Quote of the day
This comment, on a post by Charles Arthur, sums up the most frustrating thing about working in a newsroom:
Once a story has run in one mainstream outlet, it’s put up to conference *before* it’s given to a writer to check. Once it’s been sold to conference, the news desk can’t nix it without looking silly, and in all probability getting shouted at, so they have no interest at all in listening to any journalist who tells them it’s bollocks. The journalist will, in all likelihood, be told to write it anyway, or fudge it, and may, to boot, get a reputation for being ‘awkward’.
A brief bit of background for non-journalists: “conference” means the editorial conference during which the senior editors gather together and decide what stories matter most. The editors will instruct the news desk team to follow particular angles on particular stories; the news desk team then go back to the desk and start giving instructions to reporters.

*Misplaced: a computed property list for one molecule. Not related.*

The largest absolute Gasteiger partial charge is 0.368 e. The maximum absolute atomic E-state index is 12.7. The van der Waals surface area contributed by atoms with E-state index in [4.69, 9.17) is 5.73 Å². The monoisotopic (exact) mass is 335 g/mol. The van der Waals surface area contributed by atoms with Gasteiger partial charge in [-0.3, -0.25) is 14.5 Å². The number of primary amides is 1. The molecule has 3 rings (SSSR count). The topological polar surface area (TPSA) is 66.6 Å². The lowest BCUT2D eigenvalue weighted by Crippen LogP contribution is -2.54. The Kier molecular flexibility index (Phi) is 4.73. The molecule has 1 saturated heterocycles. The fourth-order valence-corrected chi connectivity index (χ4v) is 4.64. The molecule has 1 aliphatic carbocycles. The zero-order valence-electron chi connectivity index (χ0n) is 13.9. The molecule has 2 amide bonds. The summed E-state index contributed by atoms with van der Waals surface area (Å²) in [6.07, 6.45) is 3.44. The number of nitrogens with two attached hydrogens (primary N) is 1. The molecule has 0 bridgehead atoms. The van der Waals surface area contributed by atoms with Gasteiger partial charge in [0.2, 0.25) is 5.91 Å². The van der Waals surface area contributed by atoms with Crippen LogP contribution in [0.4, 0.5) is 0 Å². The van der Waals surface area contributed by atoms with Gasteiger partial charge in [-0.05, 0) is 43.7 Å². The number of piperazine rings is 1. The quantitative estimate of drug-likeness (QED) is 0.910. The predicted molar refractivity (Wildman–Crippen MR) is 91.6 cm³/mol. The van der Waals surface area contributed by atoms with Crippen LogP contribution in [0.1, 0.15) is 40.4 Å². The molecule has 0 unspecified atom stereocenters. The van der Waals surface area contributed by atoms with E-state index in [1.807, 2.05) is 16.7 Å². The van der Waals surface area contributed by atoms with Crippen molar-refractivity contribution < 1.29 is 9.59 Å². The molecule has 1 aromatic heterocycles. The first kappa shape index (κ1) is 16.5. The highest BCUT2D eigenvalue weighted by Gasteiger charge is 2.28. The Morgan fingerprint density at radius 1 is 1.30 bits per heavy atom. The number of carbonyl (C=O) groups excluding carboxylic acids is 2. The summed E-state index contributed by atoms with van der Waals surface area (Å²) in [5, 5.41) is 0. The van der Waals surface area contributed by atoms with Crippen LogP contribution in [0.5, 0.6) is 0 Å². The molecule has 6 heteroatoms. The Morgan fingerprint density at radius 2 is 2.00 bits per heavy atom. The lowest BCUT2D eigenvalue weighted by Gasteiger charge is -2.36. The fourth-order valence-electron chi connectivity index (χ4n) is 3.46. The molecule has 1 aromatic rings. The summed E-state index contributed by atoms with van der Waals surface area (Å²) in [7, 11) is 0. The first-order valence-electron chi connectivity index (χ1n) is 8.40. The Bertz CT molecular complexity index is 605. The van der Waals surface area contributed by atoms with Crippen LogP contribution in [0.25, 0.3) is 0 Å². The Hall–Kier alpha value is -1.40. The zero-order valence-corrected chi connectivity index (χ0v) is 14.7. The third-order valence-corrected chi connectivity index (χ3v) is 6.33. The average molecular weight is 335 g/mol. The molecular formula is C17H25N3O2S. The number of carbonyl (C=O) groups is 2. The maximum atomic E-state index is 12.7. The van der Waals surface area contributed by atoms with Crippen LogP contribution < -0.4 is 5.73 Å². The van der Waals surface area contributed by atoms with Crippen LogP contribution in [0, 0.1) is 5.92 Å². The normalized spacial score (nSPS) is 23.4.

Karl’s comment is spot-on: many were the times when I witnessed a reporter being shouted at or treated with scorn because he or she had followed up a story and found it to be full of holes. The news editors didn’t want to have to go back to the senior staff and tell them that, so they would force the reporter to try again and find another way of backing up the story.
In many cases, the decision to follow up the story was made by a senior editor solely because he (in my experience, it was always a “he”) had seen it reported elsewhere and didn’t want his news organisation to be seen to be left behind: the story had to be covered, no matter how wrong or ridiculous it was.